Honoring Serena Lawrence: How Her Life Changed Mine
In the summer of 2017, I received an email from a woman named Serena Lawrence. She had discovered me on Instagram, and had learned about my past ambassadorship with the Muscular Dystrophy Association and my blog “Millennial On Wheels.”
She told me about a job opening as a columnist for a rare disease website at a company called BioNews Services. The site included professionally written research updates and columns written by patients, which was what I would do if I accepted the position. There’s no need to guess that I said yes.
My transition from blogger to columnist wasn’t particularly smooth. I struggled to acclimate to the responsibilities of my job, such as communicating when I needed to take a week off from writing due to my health. Although my skills as an employee were lackluster, Serena never failed to be understanding and helpful. Her gentle reminders to check in with her whenever I needed to reassured me that I was indeed in the right place.
One September morning last year, I found a sea of mournful comments on Slack, the application my company uses to communicate virtually. An unexpected loss shook us all like an earthquake. Serena had passed away.
Unfortunately, I only truly began to realize what a gift Serena had been to this world and to those around her after her passing. Little did I know that Serena had also battled heath problems.
She had a disease called pulmonary hypertension (PH). Prior to becoming the senior managing columns editor for BioNews Services, she created a blog that she so cleverly named “The PHight or Flight Project.” She shared her story of living with PH to offer support and a sense of community to others with the same disease.
During her time here, she helped BioNews Services blossom into what it is today. She hired many employees with rare diseases to help spread awareness via the company’s network of websites. I never imagined I’d have a paying job, let alone one that gave me a voice to share what my life is like with mitochondrial myopathy.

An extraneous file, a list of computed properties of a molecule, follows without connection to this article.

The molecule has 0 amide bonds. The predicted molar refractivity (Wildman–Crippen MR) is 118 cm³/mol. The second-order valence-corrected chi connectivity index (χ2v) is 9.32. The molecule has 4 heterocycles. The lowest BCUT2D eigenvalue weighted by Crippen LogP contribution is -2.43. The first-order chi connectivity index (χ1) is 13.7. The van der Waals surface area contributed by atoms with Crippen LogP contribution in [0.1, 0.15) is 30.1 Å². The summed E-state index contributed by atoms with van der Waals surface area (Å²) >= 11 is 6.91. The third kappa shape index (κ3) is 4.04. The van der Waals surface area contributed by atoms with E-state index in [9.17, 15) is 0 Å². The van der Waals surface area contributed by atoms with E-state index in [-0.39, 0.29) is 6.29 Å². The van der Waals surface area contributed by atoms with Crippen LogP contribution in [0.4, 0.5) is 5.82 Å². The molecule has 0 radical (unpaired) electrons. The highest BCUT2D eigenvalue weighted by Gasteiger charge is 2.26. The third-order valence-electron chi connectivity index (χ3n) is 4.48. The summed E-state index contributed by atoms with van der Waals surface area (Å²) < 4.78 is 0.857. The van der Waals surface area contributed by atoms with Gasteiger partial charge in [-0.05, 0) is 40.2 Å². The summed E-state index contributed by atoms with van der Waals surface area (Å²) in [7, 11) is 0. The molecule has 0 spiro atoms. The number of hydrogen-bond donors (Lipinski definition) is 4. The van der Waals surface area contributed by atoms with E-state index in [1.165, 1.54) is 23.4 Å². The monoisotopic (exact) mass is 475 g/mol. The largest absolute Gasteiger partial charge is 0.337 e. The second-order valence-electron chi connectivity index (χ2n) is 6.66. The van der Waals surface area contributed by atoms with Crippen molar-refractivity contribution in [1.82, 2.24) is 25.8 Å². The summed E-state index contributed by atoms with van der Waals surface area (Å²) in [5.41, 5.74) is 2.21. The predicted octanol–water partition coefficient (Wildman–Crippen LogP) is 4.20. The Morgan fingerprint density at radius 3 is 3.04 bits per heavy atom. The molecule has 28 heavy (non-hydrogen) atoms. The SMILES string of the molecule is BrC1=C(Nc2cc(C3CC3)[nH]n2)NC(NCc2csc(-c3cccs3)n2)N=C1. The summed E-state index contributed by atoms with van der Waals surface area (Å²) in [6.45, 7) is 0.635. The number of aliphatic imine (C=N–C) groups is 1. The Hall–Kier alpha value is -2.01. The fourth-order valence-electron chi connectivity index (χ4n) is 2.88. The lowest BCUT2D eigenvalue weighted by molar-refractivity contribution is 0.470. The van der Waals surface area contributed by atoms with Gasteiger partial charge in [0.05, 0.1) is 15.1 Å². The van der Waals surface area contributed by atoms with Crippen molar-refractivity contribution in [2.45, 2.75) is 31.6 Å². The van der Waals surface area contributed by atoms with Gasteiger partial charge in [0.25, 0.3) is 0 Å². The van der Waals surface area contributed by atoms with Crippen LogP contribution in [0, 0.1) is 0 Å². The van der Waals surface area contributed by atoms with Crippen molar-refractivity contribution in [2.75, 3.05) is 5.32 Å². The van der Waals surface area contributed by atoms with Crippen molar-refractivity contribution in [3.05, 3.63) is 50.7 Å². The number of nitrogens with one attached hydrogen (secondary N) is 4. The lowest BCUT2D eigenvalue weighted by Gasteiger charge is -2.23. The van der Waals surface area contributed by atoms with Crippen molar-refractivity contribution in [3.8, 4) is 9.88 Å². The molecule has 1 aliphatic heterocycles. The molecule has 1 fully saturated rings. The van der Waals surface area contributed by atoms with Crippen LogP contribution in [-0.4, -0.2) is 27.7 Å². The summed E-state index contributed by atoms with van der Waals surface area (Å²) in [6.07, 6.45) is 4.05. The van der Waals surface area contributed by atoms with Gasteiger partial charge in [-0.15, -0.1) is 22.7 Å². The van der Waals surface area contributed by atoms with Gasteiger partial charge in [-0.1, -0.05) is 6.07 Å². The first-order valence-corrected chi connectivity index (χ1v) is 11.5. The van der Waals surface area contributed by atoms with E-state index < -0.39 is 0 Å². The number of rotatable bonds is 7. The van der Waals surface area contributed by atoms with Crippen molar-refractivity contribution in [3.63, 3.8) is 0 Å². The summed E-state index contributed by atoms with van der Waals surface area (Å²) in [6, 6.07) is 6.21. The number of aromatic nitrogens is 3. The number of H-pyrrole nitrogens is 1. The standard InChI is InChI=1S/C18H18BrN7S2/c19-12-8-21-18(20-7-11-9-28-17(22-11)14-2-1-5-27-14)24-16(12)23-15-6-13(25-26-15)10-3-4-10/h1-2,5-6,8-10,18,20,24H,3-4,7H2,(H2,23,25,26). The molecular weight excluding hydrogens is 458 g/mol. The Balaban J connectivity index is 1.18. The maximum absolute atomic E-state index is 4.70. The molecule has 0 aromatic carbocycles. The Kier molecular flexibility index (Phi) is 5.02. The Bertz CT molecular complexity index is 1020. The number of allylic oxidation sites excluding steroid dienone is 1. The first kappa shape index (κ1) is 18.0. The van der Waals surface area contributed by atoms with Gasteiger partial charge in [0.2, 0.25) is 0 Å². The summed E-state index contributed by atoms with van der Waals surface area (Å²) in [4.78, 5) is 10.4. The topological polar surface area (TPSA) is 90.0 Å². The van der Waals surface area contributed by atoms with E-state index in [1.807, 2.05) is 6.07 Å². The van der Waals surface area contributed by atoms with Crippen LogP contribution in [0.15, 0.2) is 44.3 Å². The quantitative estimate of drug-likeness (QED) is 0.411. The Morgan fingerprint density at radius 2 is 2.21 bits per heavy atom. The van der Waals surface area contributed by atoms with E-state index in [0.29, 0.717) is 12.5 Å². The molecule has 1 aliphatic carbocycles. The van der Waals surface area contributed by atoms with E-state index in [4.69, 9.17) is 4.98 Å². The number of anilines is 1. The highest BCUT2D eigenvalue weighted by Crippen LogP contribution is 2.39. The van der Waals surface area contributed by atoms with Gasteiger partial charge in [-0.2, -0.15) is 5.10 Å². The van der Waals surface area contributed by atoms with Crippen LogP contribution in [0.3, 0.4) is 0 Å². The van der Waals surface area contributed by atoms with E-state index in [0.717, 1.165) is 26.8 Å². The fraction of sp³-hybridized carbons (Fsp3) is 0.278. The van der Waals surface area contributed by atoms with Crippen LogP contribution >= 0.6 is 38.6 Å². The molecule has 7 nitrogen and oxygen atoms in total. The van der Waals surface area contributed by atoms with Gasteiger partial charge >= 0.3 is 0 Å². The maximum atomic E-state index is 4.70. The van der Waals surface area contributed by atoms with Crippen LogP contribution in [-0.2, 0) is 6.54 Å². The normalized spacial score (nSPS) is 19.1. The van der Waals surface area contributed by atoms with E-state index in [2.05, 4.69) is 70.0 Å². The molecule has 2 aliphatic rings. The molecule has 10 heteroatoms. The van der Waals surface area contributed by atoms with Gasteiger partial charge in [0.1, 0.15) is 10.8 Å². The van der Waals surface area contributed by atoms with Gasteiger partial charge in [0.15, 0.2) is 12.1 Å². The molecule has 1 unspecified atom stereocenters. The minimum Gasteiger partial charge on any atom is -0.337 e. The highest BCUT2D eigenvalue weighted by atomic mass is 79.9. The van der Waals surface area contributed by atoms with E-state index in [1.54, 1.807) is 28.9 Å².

Although I didn’t know Serena on a personal level, I am eternally grateful for her role in my life. She gave me — and many other BioNews Services columnists — a reason to carry on and a way to contribute to the world. Her time in the physical world was cut short, but what she did with the time she was given was profound.
Note: Muscular Dystrophy News is strictly a news and information website about the disease. It does not provide medical advice, diagnosis or treatment. This content is not intended to be a substitute for professional medical advice, diagnosis, or treatment. Always seek the advice of your physician or another qualified health provider with any questions you may have regarding a medical condition. Never disregard professional medical advice or delay in seeking it because of something you have read on this website. The opinions expressed in this column are not those of Muscular Dystrophy News or its parent company, BioNews Services, and are intended to spark discussion about issues pertaining to muscular dystrophy.